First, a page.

Will this be the greenest solar farm ever?

Often, when we write about large-scale solar power plants, somebody raises objections about land use, environmental impact and a blight on the landscape.

And these are legitimate concerns.

Indeed, we should think very hard before building solar on threatened or delicate ecosystems. But in a world where much of our open land is already heavily industrialized through conventional farming, is it really fair to single out solar as being particularly harmful on the environment? Some studies have, in fact, shown that solar farms can enhance biodiversity while sequestering carbon, if they are designed and managed correctly.

UK-based solar farm operator Primrose Solar is teaming up with Solarcentury, whose bumblebee-friendly solar farms have made headlines before. This time, the companies are moving well beyond planting wildflowers, aiming for a holistic approach to responsible solar farm development.

Just some of the features being touted on this 48MWp solar farm, which Solarcentury says will generate enough electricity for 11,000 homes, are listed below:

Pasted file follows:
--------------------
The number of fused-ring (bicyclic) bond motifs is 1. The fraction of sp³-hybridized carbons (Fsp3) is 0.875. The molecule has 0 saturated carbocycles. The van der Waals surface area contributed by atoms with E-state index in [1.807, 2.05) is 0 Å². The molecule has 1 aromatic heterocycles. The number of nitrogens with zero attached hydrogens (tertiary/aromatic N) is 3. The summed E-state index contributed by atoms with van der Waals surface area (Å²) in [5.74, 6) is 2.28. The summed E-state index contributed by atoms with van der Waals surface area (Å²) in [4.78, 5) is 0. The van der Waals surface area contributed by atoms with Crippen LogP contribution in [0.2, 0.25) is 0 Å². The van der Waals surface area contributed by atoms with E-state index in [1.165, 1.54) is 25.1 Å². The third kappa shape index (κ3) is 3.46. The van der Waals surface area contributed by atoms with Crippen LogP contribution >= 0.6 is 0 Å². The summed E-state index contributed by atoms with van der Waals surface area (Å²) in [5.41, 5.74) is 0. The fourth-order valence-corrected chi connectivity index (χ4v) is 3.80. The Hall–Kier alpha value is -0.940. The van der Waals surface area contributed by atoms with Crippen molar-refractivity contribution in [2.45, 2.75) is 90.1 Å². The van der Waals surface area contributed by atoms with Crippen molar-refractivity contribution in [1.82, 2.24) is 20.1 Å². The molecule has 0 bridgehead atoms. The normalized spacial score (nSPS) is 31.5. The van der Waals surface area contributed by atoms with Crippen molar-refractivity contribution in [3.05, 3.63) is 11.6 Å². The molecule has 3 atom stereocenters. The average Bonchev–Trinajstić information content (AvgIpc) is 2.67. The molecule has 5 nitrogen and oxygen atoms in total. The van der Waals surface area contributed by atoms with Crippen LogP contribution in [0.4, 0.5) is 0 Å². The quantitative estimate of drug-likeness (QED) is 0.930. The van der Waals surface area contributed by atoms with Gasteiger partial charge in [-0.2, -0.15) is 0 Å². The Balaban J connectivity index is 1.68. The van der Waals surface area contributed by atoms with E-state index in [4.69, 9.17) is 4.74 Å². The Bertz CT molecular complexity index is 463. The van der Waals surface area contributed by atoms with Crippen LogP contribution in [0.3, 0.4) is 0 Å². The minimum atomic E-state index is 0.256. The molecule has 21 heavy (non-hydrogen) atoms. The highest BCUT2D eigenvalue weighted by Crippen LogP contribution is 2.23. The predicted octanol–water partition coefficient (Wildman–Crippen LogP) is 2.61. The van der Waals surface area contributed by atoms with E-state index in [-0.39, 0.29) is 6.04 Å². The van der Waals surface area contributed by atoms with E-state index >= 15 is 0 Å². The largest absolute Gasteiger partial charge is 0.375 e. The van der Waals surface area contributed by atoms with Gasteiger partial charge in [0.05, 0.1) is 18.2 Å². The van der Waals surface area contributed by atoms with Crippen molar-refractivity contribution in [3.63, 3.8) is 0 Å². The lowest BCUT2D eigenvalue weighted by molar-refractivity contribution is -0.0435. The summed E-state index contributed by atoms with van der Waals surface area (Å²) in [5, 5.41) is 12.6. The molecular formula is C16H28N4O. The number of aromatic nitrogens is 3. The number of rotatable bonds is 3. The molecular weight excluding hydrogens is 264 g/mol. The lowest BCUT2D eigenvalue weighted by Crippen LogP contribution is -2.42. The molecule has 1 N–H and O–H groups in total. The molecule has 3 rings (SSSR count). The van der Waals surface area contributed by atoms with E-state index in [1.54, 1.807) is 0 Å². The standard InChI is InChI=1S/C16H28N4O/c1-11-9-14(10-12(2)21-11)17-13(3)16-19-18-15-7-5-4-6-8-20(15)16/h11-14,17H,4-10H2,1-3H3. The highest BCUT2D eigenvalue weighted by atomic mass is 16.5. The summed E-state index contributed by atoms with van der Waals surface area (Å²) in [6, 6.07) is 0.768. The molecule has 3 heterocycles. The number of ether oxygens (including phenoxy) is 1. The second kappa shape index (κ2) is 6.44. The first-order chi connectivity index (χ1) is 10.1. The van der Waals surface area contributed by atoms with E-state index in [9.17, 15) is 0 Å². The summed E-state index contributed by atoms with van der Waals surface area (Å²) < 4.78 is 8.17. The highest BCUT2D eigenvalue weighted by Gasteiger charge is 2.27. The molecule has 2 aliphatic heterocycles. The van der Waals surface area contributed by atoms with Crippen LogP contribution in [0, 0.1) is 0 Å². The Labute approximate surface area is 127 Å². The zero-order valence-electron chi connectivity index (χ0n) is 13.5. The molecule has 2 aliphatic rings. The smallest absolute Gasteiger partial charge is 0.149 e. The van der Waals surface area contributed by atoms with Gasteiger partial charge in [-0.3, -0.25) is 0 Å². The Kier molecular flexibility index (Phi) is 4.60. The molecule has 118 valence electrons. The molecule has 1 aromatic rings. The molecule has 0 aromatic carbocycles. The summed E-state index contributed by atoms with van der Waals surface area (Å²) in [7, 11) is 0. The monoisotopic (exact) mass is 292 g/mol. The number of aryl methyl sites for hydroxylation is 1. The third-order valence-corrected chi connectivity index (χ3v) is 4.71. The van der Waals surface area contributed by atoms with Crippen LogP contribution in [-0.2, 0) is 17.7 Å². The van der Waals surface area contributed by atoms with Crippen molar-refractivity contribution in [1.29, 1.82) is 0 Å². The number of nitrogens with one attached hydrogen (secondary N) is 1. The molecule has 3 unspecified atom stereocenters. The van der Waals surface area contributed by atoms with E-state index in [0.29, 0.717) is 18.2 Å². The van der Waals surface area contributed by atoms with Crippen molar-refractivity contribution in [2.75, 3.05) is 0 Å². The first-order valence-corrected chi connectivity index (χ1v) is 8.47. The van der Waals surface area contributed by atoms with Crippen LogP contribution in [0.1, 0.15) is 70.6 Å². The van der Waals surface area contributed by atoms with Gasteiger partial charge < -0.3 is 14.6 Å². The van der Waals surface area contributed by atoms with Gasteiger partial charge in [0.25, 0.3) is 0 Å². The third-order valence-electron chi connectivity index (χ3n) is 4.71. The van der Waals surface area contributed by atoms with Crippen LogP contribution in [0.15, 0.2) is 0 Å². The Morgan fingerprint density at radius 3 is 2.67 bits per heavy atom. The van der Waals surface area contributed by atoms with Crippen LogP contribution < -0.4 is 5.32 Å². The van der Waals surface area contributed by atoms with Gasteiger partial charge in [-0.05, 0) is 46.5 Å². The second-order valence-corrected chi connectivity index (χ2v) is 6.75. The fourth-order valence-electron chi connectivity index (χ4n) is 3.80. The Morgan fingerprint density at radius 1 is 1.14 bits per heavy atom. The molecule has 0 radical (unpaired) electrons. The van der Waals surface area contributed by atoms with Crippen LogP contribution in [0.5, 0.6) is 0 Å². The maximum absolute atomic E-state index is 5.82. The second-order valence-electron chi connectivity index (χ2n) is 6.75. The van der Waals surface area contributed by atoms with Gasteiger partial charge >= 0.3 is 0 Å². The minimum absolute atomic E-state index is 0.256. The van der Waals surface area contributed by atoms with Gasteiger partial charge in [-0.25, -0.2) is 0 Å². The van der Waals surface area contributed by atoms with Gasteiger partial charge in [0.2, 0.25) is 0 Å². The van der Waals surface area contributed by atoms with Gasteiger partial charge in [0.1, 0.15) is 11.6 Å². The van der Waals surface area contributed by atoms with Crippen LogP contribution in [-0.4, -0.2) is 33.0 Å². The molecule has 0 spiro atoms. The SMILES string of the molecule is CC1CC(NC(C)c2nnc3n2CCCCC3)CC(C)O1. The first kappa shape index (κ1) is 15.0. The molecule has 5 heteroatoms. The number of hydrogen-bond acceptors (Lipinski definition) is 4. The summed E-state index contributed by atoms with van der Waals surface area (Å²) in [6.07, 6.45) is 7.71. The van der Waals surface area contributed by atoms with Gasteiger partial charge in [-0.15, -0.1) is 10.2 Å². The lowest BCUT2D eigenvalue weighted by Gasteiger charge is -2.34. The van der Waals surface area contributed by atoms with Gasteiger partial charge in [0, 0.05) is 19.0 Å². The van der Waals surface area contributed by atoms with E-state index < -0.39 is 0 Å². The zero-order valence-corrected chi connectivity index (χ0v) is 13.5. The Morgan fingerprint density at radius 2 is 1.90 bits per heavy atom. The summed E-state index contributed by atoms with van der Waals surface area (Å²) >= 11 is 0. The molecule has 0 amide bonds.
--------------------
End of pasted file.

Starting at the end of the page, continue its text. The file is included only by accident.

— A full ecological site survey
— Wildlife and habitat management plan
— Planting of wildflowers and pollinator habitat between panels
— Grazing of land in Spring and Fall, ensuring land is used for food production as well as energy
— Use of solar and biodiesel generators during construction
— Permanent composting toilet facilities for construction and maintenance staff
— On-site food provision during construction to minimize lunchtime traffic
— Recycling across site, including canteen waste
— Carpooling scheme during construction
— CCTV cameras running on hydrogen fuel cells

Frans van den Heuvel, CEO Solarcentury, explained that many of these initiatives are being piloted with a view to rolling them out across the company's other project:

“Our responsible approach to building solar farms, together with Primrose Solar’s continued investment over the lifetime of the project, is really going to make Southwick solar farm an environmentally robust site. Our waste and energy management programme will see a number of new initiatives employed during the build that we’re looking to roll out across all of our future sites.”

Primrose Solar is also working with local schools to arrange on-site visits and learning sessions about the benefits of renewable energy.

Tags: Biodiversity | Conservation | Renewable Energy | Solar Energy | Solar Power


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